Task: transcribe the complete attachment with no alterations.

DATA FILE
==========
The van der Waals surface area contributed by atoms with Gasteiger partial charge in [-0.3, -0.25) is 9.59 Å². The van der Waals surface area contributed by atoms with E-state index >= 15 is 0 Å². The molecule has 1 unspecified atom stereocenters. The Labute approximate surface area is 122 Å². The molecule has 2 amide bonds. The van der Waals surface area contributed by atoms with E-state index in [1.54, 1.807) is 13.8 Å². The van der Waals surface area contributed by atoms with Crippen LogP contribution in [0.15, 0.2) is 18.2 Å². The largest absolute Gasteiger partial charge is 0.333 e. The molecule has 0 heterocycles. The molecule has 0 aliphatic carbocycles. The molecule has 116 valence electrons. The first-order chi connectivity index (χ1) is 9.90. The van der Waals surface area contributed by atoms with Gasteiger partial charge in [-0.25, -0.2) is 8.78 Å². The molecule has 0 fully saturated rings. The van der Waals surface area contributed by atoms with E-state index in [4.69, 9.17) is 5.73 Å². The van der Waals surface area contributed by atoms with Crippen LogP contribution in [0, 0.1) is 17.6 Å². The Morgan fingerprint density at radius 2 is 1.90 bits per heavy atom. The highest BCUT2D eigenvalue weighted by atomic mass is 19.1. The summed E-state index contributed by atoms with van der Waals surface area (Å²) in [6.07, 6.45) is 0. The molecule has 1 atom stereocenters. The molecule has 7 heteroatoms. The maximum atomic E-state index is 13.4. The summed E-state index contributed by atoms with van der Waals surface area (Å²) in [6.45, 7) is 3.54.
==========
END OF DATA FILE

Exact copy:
The van der Waals surface area contributed by atoms with Gasteiger partial charge in [-0.3, -0.25) is 9.59 Å². The van der Waals surface area contributed by atoms with E-state index >= 15 is 0 Å². The molecule has 1 unspecified atom stereocenters. The Labute approximate surface area is 122 Å². The molecule has 2 amide bonds. The van der Waals surface area contributed by atoms with E-state index in [1.54, 1.807) is 13.8 Å². The van der Waals surface area contributed by atoms with Crippen LogP contribution in [0.15, 0.2) is 18.2 Å². The largest absolute Gasteiger partial charge is 0.333 e. The molecule has 0 heterocycles. The molecule has 0 aliphatic carbocycles. The molecule has 116 valence electrons. The first-order chi connectivity index (χ1) is 9.90. The van der Waals surface area contributed by atoms with Gasteiger partial charge in [-0.25, -0.2) is 8.78 Å². The molecule has 0 fully saturated rings. The van der Waals surface area contributed by atoms with E-state index in [4.69, 9.17) is 5.73 Å². The van der Waals surface area contributed by atoms with Crippen LogP contribution in [0, 0.1) is 17.6 Å². The Morgan fingerprint density at radius 2 is 1.90 bits per heavy atom. The highest BCUT2D eigenvalue weighted by atomic mass is 19.1. The summed E-state index contributed by atoms with van der Waals surface area (Å²) in [6.07, 6.45) is 0. The molecule has 1 atom stereocenters. The molecule has 7 heteroatoms. The maximum atomic E-state index is 13.4. The summed E-state index contributed by atoms with van der Waals surface area (Å²) in [6.45, 7) is 3.54.